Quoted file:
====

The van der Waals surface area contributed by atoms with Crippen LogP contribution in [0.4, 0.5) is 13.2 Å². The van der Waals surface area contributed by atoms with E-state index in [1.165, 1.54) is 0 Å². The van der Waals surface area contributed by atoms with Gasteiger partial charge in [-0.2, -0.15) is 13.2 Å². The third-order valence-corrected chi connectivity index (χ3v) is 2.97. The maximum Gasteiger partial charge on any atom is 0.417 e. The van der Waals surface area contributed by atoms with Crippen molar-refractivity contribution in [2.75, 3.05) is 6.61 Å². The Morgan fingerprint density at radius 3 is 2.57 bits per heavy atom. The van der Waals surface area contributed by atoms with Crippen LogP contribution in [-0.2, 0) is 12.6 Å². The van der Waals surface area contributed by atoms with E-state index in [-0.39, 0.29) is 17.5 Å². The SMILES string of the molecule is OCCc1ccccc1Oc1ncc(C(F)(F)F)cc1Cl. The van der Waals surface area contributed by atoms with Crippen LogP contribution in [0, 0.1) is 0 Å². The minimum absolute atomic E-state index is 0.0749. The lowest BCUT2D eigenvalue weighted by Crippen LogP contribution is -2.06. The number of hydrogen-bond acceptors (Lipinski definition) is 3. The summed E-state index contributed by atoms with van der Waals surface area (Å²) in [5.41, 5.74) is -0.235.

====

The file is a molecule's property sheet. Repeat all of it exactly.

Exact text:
The van der Waals surface area contributed by atoms with Crippen LogP contribution in [0.4, 0.5) is 13.2 Å². The van der Waals surface area contributed by atoms with E-state index in [1.165, 1.54) is 0 Å². The van der Waals surface area contributed by atoms with Gasteiger partial charge in [-0.2, -0.15) is 13.2 Å². The third-order valence-corrected chi connectivity index (χ3v) is 2.97. The maximum Gasteiger partial charge on any atom is 0.417 e. The van der Waals surface area contributed by atoms with Crippen molar-refractivity contribution in [2.75, 3.05) is 6.61 Å². The Morgan fingerprint density at radius 3 is 2.57 bits per heavy atom. The van der Waals surface area contributed by atoms with Crippen LogP contribution in [-0.2, 0) is 12.6 Å². The van der Waals surface area contributed by atoms with E-state index in [-0.39, 0.29) is 17.5 Å². The SMILES string of the molecule is OCCc1ccccc1Oc1ncc(C(F)(F)F)cc1Cl. The van der Waals surface area contributed by atoms with Crippen LogP contribution in [0, 0.1) is 0 Å². The minimum absolute atomic E-state index is 0.0749. The lowest BCUT2D eigenvalue weighted by Crippen LogP contribution is -2.06. The number of hydrogen-bond acceptors (Lipinski definition) is 3. The summed E-state index contributed by atoms with van der Waals surface area (Å²) in [5.41, 5.74) is -0.235.